Working over 40 hours per week is associated with an increased risk for masked and sustained hypertension in white-collar workers, a study in Hypertension reports.
A total of 3547 white-collar workers, most of whom had jobs providing insurance services to the general population in Quebec, were included in this study. During a 5-year period, data were collected in 3 waves that included responses to a questionnaire on work environment blood pressure (BP) risk factors, self-reported weekly working hours, and BP to assess the association between working hours and risk of masked and sustained hypertension. Participants reported the number of hours they worked at each assessment, and blood pressure was measured at rest and recorded.
A clinic BP <140/90 mm Hg and ambulatory BP ≥135/85 mm Hg defined masked hypertension. Sustained hypertension was categorized as a clinic BP ≥140/90 mm Hg and ambulatory BP ≥135/85 mm Hg or currently being treated for hypertension.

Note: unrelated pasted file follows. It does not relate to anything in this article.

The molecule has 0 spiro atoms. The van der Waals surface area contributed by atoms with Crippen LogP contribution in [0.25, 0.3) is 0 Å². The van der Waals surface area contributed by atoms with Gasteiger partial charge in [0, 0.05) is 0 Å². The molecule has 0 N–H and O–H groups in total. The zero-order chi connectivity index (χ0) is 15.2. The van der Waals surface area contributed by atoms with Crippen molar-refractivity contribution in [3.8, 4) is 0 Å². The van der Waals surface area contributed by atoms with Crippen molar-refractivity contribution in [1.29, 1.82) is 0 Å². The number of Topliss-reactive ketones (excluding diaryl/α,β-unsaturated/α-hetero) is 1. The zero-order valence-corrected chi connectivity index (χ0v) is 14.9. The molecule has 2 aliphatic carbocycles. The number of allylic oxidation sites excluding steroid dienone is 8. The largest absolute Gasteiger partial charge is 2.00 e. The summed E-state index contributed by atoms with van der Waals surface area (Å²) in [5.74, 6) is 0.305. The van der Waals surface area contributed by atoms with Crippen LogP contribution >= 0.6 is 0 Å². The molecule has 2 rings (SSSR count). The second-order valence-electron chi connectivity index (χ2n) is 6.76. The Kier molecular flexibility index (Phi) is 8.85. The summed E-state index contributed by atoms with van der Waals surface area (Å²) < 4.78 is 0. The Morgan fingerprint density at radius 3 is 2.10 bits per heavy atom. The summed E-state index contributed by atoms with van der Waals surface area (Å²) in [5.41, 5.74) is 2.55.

In an adjusted analysis, the prevalence of masked hypertension was highest for participants who reported working 41 to 48 hours per week (prevalence ratio [PR], 1.54; 95% CI, 1.09-2.19) and those who reported working ≥49 hours per week (PR, 1.76; 95% CI, 1.12-2.77). The fully adjusted model also found a higher prevalence of sustained hypertension in participants who reported working between 41 to 48 hours (PR, 1.33; 95% CI, 0.99-1.76) and ≥49 hours (PR, 1.66; 95% CI, 1.15-2.50).
Limitations of the study included the self-reporting for working hours, the inclusion of only white-collar workers, as well as the lack of nocturnal BP measurements.
According to the researchers, the assessment of “long working hours might be useful for the early identification of at-risk workers who could benefit from ambulatory blood pressure monitoring.”
Trudel X, Brisson C, Gilbert-Ouimet M, et al. Long working hours and the prevalence of masked and sustained hypertension. Hypertension. 2020;75(2):532-538.
This article originally appeared on Medical Bag